Teacher Spotlight — Joe Schoenfeld

Elder High School teacher Joe Schoenfeld (Cincinnati, Ohio) gave us his insight into how Budget Challenge impacts his students and how Eagle Saving Bank Charitable Foundation has made it possible for his students to participate in Budget Challenge.

What is your favorite aspect of Budget Challenge?

Budget Challenge brings a lot of life and energy to our class.  Without a doubt, my favorite aspects of the Budget Challenge are the hands-on nature of the simulation and the competition.  The students are actively engaged in the simulation and get great practice reading invoices, writing checks, creating a budget and making financial decisions. 

I know my students also enjoy the competition aspect of the Budget Challenge.  The students pay attention to who are the highest ranked students in class.  There is often good-natured ribbing going on before class about who just overtook who on the leaderboard.  I have several sections of Personal Finance classes competing against each other each semester.  We have donut or pizza prizes for the highest rated class.  That leads to interest in how the other classes are doing and builds some positive peer pressure in each section for classmates to “pay your bills on time!”  As a class, we also enjoy seeing how we stack up against other schools who are playing in the same simulation.  One of our classes last semester took pride in finishing at the top of the leaderboard.  The national rankings were a motivating factor for the students.  The competition aspect also helped the students realize that mistakes will happen and you can lose points in the game.  For many of us, that is going to happen.  But the students also realize that recognizing the mistake and fixing it in a timely manner helps your score bounce back, just as will help in real life situations.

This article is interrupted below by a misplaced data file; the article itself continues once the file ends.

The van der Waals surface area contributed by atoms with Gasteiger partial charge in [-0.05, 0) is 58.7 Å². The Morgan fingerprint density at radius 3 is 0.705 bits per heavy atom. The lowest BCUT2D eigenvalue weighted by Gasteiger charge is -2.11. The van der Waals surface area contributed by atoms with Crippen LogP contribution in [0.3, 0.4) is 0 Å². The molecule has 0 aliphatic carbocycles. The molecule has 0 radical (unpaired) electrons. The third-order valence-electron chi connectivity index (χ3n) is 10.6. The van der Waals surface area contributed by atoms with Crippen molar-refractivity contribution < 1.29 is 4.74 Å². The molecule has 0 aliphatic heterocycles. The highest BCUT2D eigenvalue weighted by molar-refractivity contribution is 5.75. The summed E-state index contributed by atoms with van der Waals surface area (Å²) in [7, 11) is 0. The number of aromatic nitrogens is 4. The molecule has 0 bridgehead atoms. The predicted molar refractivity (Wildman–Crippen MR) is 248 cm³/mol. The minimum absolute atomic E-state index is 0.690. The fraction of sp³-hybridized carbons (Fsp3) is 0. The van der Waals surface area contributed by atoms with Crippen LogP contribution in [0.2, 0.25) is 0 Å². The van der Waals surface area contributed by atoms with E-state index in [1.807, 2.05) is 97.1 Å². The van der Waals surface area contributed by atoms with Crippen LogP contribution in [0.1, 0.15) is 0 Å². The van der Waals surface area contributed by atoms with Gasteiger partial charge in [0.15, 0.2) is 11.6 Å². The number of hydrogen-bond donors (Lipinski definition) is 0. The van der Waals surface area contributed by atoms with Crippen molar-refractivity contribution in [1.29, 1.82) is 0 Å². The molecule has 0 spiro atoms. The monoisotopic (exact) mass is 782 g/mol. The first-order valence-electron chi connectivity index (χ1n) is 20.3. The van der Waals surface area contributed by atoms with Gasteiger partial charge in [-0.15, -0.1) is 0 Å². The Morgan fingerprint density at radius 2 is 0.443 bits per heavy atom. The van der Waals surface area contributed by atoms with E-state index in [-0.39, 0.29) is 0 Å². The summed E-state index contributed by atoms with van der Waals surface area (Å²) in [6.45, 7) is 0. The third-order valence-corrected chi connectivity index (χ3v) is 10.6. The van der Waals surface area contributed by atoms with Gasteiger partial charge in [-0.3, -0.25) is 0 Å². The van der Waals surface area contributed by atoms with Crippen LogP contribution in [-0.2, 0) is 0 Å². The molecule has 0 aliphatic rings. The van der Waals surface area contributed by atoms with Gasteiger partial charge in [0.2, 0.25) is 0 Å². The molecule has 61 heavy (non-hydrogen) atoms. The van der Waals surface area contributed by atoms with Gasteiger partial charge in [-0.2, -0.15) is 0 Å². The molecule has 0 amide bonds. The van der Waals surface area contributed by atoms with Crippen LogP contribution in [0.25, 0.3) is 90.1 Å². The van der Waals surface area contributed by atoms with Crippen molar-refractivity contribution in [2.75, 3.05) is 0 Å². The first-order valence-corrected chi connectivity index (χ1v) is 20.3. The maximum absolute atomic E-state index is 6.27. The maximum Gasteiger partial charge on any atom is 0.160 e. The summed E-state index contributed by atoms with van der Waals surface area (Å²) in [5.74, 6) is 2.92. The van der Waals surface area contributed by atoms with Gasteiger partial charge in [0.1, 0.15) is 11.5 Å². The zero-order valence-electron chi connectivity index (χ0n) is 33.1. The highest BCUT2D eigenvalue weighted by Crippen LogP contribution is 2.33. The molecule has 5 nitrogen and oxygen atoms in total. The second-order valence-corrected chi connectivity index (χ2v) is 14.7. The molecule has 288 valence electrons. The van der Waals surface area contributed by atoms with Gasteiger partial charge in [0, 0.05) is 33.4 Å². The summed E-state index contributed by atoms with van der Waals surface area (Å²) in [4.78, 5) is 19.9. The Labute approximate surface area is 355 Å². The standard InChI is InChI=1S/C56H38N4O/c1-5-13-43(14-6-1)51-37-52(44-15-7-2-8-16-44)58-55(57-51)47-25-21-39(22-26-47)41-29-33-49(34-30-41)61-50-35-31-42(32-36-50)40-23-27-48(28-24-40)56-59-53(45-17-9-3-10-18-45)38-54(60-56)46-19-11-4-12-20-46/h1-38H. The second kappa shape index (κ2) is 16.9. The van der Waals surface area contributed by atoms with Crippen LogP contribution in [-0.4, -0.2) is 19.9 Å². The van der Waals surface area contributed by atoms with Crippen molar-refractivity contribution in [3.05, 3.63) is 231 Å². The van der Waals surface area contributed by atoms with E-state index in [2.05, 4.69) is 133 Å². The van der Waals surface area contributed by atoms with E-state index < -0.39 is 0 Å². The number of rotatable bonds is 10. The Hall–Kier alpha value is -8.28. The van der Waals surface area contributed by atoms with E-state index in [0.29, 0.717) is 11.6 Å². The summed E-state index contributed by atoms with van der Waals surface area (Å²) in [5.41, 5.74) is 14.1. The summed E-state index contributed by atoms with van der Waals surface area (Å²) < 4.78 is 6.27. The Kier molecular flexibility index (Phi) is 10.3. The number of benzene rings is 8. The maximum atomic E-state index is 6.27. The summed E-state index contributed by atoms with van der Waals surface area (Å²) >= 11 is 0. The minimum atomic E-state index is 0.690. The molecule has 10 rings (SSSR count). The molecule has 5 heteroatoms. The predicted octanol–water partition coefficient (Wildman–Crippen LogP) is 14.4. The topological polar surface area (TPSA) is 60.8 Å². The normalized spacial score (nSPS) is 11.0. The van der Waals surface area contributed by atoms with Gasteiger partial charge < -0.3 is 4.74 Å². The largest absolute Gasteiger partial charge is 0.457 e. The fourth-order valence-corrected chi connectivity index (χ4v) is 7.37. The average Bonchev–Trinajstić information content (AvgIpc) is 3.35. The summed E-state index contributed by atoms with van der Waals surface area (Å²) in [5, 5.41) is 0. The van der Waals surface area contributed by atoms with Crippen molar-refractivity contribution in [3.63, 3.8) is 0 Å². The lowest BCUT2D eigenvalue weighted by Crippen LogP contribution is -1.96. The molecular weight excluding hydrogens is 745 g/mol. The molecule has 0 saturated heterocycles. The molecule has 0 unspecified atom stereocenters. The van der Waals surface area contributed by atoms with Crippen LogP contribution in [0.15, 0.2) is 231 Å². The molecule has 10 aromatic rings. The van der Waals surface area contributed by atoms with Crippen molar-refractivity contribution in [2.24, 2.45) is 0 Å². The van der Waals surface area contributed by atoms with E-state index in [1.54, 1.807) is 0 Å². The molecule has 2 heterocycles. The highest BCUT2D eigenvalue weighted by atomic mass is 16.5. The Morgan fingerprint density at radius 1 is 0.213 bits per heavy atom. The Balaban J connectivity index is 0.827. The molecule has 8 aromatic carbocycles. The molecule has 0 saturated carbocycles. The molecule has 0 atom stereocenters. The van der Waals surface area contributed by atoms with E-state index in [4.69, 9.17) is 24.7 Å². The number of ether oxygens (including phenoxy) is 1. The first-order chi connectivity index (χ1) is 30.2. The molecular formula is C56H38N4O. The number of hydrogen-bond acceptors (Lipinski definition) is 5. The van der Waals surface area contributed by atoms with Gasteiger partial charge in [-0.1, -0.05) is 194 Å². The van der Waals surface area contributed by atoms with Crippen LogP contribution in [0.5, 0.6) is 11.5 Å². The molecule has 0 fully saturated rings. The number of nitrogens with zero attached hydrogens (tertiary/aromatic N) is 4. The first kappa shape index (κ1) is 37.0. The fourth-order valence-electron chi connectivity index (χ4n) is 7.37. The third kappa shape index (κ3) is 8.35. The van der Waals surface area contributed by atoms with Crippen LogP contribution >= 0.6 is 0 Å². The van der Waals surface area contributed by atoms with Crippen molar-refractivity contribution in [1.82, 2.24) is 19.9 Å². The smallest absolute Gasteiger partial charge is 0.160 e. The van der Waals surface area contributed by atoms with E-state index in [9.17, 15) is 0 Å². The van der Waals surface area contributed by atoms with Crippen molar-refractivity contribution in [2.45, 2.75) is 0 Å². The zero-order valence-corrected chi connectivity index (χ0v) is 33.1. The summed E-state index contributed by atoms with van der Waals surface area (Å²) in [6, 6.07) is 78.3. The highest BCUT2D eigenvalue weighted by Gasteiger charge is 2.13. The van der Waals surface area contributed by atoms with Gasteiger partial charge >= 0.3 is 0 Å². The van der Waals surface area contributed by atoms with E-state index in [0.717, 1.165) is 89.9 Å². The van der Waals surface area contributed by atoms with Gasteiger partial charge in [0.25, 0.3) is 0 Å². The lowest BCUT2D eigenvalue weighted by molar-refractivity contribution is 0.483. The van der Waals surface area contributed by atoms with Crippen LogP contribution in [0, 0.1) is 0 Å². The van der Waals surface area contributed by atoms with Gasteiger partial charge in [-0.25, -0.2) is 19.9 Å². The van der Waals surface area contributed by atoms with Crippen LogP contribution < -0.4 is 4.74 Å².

What is the biggest reward as a teacher when using Budget Challenge?